its perpetrators. It is reminiscentt
of the worst variety of grammar
school "funny sheets." Fearing1
that it might be taken for a
Freudian dream interpretation of
a set of case records from Eloise,
the editors have taken the pre-
caution of informing us that this
is a college humor magazine. Itt
is doubtful that there has everr
been a more degrading, a more ill-
favored, a more pitiable use of
the word humor.
The bulk of the 'humor' is ob-
tained through inanity, wild ex-l
aggeration, and absurdity - the
tools of the incompetent. I submit
a choice example, reprinted in its1
"Dick Coleman is eight feet
tall and has three eyes." A panic,I
I am sure.1
I deeply regret, as must every-]
one but the Garg staff, that such7
an ill-begotten venture should be7
J associated with the University of
5. Psychiatric Social Work Ad-1
ministrator 3-$300-$360.1
Closing date, Dec. 3.
For complete information, call
at the Bureau of Appointments,
201 Mason Hall.
Academic Notices
Medical Aptitude Examination:1
All applicants for admission to3
medical schools, who wish to be1
admitted during 1948 and who did
not take the Medical Aptitude Ex-1
amination on Saturday, Oct. 25,E
1947, must take the examination
on Monday, Feb. 2, 1948. The ex-1
amination will not be given again;
before the Fall semester. In orderj
to be admitted to the examination,I
candidates must fulfill the follow-
ing requirements: -
1. Candidates must register for'
the examination before Saturday,
Nov. 15, Rm. 110, Rackham Bldg.
2. Candidates must bring to7
the examination a check or money
order for five dollars payable to
The Graduate Record Office. No
candidate will be admitted to the
examination unless he pays his fee
in this way. Cash will not be ac-
Candidates who register will be-
gin the examination at 8:30 a.m.,
Monday, Feb. '2, 1948, Rackham
Lecture Hall. The examination will
be divided into two sessions and
will take all day.
Inquiries should be addressed to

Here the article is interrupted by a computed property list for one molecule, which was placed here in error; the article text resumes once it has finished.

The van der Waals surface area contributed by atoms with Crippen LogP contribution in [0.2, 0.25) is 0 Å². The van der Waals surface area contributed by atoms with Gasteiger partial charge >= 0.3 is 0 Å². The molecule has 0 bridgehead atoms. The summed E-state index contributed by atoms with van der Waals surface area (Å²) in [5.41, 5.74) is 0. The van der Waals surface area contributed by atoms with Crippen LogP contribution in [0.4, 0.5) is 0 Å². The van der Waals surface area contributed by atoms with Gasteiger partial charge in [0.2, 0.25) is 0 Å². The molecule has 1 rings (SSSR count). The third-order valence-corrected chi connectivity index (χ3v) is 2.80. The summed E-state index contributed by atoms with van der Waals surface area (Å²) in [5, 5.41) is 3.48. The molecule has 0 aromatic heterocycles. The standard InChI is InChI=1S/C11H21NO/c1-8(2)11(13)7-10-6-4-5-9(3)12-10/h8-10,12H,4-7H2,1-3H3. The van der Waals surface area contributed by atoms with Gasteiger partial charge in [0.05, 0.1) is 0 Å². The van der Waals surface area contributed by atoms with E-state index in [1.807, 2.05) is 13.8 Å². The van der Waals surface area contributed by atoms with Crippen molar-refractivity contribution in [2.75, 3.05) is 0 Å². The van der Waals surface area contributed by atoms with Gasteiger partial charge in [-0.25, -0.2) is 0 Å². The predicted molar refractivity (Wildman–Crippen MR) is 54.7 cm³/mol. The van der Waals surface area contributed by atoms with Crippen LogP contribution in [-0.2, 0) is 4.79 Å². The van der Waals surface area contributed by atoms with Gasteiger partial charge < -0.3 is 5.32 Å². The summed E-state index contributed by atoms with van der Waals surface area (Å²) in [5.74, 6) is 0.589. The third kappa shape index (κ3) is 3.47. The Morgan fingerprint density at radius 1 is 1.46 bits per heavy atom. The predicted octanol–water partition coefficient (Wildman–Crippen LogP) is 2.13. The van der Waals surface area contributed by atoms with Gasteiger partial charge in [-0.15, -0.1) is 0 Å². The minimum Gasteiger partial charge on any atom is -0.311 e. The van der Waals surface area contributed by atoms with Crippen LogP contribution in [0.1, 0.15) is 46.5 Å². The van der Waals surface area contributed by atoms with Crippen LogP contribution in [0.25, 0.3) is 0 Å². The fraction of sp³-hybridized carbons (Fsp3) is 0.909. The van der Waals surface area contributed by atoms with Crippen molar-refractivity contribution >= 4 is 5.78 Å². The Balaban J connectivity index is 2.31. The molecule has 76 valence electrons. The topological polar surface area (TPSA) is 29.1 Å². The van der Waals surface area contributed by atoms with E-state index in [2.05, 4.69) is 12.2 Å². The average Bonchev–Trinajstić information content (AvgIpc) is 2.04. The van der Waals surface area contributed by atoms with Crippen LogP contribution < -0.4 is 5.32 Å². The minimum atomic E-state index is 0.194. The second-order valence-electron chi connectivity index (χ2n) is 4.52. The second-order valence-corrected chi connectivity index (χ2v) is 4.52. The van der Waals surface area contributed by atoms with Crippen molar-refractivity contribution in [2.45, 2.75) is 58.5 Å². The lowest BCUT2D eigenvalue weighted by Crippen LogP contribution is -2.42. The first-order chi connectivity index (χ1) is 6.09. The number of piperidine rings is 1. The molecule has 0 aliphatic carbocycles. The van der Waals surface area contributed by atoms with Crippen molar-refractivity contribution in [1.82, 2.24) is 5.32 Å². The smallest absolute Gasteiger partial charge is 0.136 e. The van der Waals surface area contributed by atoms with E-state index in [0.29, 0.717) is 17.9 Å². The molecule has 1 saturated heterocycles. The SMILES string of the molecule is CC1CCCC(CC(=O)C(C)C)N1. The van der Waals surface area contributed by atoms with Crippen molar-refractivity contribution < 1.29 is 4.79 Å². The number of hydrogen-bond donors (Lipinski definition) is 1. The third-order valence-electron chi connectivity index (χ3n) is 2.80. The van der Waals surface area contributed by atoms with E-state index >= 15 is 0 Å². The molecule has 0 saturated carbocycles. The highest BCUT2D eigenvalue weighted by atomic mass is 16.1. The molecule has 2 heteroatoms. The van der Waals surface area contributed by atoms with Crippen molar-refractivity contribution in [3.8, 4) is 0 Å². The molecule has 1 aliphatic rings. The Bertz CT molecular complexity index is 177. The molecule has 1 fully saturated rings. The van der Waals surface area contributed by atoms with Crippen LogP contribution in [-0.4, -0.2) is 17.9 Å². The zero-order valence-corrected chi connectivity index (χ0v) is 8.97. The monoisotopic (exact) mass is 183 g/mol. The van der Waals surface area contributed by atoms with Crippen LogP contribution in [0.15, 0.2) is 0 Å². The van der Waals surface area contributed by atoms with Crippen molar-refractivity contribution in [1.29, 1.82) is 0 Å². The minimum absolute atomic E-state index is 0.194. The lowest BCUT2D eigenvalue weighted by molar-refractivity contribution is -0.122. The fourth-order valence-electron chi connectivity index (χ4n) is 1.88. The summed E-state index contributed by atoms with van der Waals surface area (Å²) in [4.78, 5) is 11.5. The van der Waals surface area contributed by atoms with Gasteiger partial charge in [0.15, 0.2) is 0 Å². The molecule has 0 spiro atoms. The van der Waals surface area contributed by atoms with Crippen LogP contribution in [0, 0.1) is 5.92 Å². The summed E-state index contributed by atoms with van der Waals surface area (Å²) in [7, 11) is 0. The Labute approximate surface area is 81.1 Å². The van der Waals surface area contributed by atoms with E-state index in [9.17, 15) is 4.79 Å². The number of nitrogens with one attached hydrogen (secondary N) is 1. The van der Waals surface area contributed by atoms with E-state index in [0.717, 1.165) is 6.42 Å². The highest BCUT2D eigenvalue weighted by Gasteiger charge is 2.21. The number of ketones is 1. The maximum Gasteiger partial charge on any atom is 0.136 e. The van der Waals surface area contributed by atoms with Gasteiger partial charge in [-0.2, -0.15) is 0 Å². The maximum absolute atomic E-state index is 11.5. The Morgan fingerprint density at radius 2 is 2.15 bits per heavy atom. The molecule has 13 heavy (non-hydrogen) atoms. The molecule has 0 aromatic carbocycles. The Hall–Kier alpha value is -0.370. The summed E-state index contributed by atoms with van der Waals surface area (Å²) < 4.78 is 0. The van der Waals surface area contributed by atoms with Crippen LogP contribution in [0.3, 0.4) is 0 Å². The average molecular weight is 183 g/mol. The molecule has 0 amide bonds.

The Chief Examiner, Bureau of
Psychological Services (Ext. 2297).
The Graduate Aptitude Exami-
nation is required of all graduate
students who have not had the
Graduate Record Examination or
the Graduate Aptitude Examina-
tion before.
This semester the examination
will be held at 6:30 p.m., Nov. 19,
Rackham Lecture Hall.

The fee for the examination is
$2. Each student must buy an ex-
amination ticket at the Cashier's
office and present a receipt in the
office -of the Graduate School at
least three days prior to the ex-
amination. The student will be
given a receipt to keep which will
be his admission to the examina-
Veterans will have a yellow Sup-
ply Requisition signed in the
Graduate Schoof office before go-
ing to the Cashier's office. This
will permit the purchase of an ex-
amination ticket to be covered by
Public Law 346 or 16.
Graduate students: Courses
dropped after noon of Nov. 15 will
be recorded with the grade of E.
Courses dropped prior to this
date will be listed as dropped but
no grade will appear.
Biological Chemistry Seminar:
Fri., Oct. 14, 4 p.m., Room 319,
West Medical Bldg. Subject
"Phosphatases." All interested are
Modular Representations Semi-

Michigan. I hope that it doesn't
g beyond Ann Arbor.
'at the Garg is suffering
from is prolonged infantilism of
ts . . . staff, and the assininity
n which they are determined to
plunge themselves.
I am converting my fruit cel-
ar to a gas chamber.
Accomplices welcome.
--Richard Arnesen,
Source Credit
To the Editor:
I HOPE THAT Mr. Joe Frein be-
lieves in the principle of giv-
ing credit where credit is due. But
a reader might get a contrary im-
pression if he had read the week-
liy newsletter, IN FACT, for OG-
tober 27, 1947, before reading to-
day's Daily. Frein's story on
American book-burning is based
almost exclusively on that issue
of IN FACT. No mention is made
of the source.
The newsletter, IN FACT, is
probably unique in American
journalism. Its editor, George
Seldes, labels it "an antidote for
falsehood in the daily press." It
prints stuff that most of the
other publications will not or can-
nlot touch. One of Mr. Seldes'
complaints is that when the daily
press lifts material from his news-
letter it fails to credit the source.
When Frein and others withhold
the name of the publication while
making use of its material, they
also withhold from readers the
information that there is a pub-
lication which dares to print the
I hope Frein' will continue to
bring into full glare what he takes
to be the advancing threat to
liberty. But I further hope that
he learns to credit the source of
his material.
-Bill Byrne.
nar: Rm. 3012 Angell Hall, 4 p.m.,
Mon., Nov. 17. Transportation
will be provided to East Lansing
for the meeting.
University Musical Society will
present the distinguished Swedish
tenor, SET SVANHOLM, of the
Metropolitan Opera Company, in
the Choral Union Series in Hill
Auditorium, Friday, Nov. 14, 8:30